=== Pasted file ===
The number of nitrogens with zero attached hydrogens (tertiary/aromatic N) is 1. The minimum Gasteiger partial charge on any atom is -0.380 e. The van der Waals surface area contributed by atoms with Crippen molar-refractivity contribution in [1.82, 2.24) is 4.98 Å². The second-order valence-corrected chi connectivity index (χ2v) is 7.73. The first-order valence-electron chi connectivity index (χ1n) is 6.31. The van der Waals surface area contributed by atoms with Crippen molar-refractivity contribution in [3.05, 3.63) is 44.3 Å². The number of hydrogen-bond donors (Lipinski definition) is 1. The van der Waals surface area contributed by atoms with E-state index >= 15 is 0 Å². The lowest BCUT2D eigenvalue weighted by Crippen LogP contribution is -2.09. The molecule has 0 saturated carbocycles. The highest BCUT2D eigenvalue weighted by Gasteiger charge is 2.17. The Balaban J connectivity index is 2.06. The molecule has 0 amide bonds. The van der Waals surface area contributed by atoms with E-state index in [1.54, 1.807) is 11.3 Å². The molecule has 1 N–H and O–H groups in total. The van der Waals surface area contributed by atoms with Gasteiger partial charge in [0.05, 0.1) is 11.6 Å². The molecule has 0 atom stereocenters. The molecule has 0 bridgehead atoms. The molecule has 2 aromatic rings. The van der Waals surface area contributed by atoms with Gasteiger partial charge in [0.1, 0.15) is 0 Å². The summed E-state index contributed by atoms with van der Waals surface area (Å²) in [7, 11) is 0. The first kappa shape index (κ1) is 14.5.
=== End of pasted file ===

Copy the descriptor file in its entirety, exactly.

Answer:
The number of nitrogens with zero attached hydrogens (tertiary/aromatic N) is 1. The minimum Gasteiger partial charge on any atom is -0.380 e. The van der Waals surface area contributed by atoms with Crippen molar-refractivity contribution in [1.82, 2.24) is 4.98 Å². The second-order valence-corrected chi connectivity index (χ2v) is 7.73. The first-order valence-electron chi connectivity index (χ1n) is 6.31. The van der Waals surface area contributed by atoms with Crippen molar-refractivity contribution in [3.05, 3.63) is 44.3 Å². The number of hydrogen-bond donors (Lipinski definition) is 1. The van der Waals surface area contributed by atoms with E-state index >= 15 is 0 Å². The lowest BCUT2D eigenvalue weighted by Crippen LogP contribution is -2.09. The molecule has 0 saturated carbocycles. The highest BCUT2D eigenvalue weighted by Gasteiger charge is 2.17. The Balaban J connectivity index is 2.06. The molecule has 0 amide bonds. The van der Waals surface area contributed by atoms with E-state index in [1.54, 1.807) is 11.3 Å². The molecule has 1 N–H and O–H groups in total. The van der Waals surface area contributed by atoms with Gasteiger partial charge in [0.05, 0.1) is 11.6 Å². The molecule has 0 atom stereocenters. The molecule has 0 bridgehead atoms. The molecule has 2 aromatic rings. The van der Waals surface area contributed by atoms with Gasteiger partial charge in [0.1, 0.15) is 0 Å². The summed E-state index contributed by atoms with van der Waals surface area (Å²) in [7, 11) is 0. The first kappa shape index (κ1) is 14.5.